Things would perhaps have gone faster had it not been for a man with a neatly trimmed beard who kept pouring whisky into his glass and scorn on the contributions of others. The plush public house interior of what is, incredibly, a staff common room in the University of London's Senate House, seems to have to inspired a curious hybrid of bar- room banter and teacher-pupil power-play.
'Oh come on, you chaps with your clever references,' he sneered as Finn Fordham, the group's 26- year-old founder, pointed out the pun in 'until he seesaw by neatlight of the liquor' - 'neat whisky'. Eyes fastened on the sentence, the rest of the gathering (students, city workers and academics) ignored the interruption. 'Of course, it could also be a pun on neat's-foot oil, which is used to make candles,' chimed in someone else. 'Mmmm,' enthused Fordham, 'and isn't it also the vision that the liquor gives you, which is also the vision of the novel because it is written as though in a state of intoxication?'
Using Jameson's whisky and Guinness, the group boldly hopes to re-create the scene of Finnegan's Wake, the wake of Humphrey Chimpden Earwicker. Fordham announced the first meeting in the London Review of Books and got a crowd of 60, although many chose not to reappear. 'Some obviously had a fixed notion of Finnegan's Wake as a noisy, whisky-swilling Irish brawl, and it is that,' explains Fordham, 'but not only that.'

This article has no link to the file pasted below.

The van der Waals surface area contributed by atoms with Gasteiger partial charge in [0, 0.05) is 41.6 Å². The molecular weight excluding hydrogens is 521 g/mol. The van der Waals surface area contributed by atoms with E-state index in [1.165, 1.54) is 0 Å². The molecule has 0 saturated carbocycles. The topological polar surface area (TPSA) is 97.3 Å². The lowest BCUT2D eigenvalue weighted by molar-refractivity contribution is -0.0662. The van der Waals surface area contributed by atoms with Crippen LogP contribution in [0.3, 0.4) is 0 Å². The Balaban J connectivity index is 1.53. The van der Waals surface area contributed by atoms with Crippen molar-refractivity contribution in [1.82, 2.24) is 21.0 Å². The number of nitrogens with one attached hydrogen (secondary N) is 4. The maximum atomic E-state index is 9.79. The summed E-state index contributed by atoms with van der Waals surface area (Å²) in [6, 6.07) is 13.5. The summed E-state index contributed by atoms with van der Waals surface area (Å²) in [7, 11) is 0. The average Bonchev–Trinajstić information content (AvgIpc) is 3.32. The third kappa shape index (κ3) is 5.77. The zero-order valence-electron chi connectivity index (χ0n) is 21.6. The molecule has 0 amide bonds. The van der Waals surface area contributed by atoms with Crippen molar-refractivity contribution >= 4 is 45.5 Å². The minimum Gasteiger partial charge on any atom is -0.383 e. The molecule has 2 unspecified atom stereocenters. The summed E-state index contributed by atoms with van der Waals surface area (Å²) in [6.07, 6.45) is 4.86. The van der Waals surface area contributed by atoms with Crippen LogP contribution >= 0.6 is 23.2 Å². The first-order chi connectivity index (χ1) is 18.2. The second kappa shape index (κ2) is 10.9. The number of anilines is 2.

The book, he says, is 'crying out' to be read aloud. He has the enthusiasm of book dealer David Wilson, who spent four months copying the Wake on to computer disc. 'The fact that it can be read on many different levels makes it ideal for performance - you could have 10 or 12 voices reading all at once.'
At this meeting there was one dominant voice, that of the man with the beard. Poo-poohing suggested references to Dublin Freemasons, he snapped: 'Come on, let's face it, Joyce is eminently unfriendly to the reader. It's crap as a novel. You'll never finish it.' Irrelevant, according to Fordham, who compares the reading of Finnegan's Wake to a child trying to make sense of the world. 'It's not the distance you cover, its how you spend the time that counts.' Joyce, who described the book as a 'funferal . . . sentenced to be nuzzled over a full trillion times by that ideal reader suffering from an ideal insomnia,' would be going . . . Hohohoho.
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